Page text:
Polls opened at 7 a.m. on Tuesday in Los Angeles for what will likely be a small number of Angelenos who stand to determine which direction their city will take.
Polling locations may be found online. Polls will close at 8 p.m.
Several measures could have a significant impact on business and development in the City of Angels.
Among items to be voted on is Measure S, a highly-controversial campaign that would implement a two-year moratorium on thousands of real estate projects in Los Angeles.
Other ballot measures include Measure M, which would authorize “an additional 0.5 percent sales tax for transportation and the indefinite extension of an existing 0.5 percent sales tax also dedicated to transportation and originally set to expire in 2039.”
According to the Los Angeles Times, Another initiative, Measure P, would allow “builders to obtain 66-year leases for port property instead of the current 50-year limit. The measure is designed to encourage waterfront redevelopment in San Pedro.”
L.A. Mayor Eric Garcetti is running against 10 lesser-known contenders, except for Mitchell Schwartz, a former political strategist.
Councilman Bob Blumenfield, who represents the western San Fernando Valley, is reportedly running unopposed. Similarly unopposed are City Atty. Mike Feuer and City Controller Ron Galperin.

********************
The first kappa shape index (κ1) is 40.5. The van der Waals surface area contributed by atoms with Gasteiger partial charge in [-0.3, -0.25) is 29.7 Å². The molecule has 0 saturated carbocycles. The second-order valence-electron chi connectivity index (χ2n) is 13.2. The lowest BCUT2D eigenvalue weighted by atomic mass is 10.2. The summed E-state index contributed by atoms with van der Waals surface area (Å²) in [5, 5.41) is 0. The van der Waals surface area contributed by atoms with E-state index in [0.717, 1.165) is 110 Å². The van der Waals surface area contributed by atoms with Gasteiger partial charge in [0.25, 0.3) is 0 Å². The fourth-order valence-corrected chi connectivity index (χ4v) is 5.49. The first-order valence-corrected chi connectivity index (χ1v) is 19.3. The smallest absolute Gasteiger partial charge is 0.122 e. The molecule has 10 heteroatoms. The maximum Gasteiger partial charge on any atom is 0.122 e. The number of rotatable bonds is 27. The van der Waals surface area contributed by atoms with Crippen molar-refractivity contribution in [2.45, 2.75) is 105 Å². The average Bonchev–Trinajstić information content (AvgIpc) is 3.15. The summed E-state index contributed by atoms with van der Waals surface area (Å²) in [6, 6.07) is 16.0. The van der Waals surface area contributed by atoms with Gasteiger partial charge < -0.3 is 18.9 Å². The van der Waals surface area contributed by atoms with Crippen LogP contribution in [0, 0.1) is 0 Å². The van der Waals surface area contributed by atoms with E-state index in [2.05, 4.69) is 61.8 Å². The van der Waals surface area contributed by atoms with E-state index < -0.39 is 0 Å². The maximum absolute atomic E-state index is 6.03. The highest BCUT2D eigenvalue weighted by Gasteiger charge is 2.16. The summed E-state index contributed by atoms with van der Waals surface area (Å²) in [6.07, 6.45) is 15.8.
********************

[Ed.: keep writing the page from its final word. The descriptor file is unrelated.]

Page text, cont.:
This election is unique. According to the Times, “Winners get a 5½-year term, rather the usual four years, because of a one-time change in election dates.”
According to Southern California Public Radio, anyone voting by mail must have their ballots postmarked by today, March 7, for their vote to count. One first-class stamp is enough postage. Polling locations also reportedly offer mail ballot drop-offs.
SCPR also notes that “Los Angeles County residents who haven’t yet registered to vote can do so in person at the Norwalk County headquarters. After registering, those voters can cast a provisional ballot that will be counted once eligibility is verified.”
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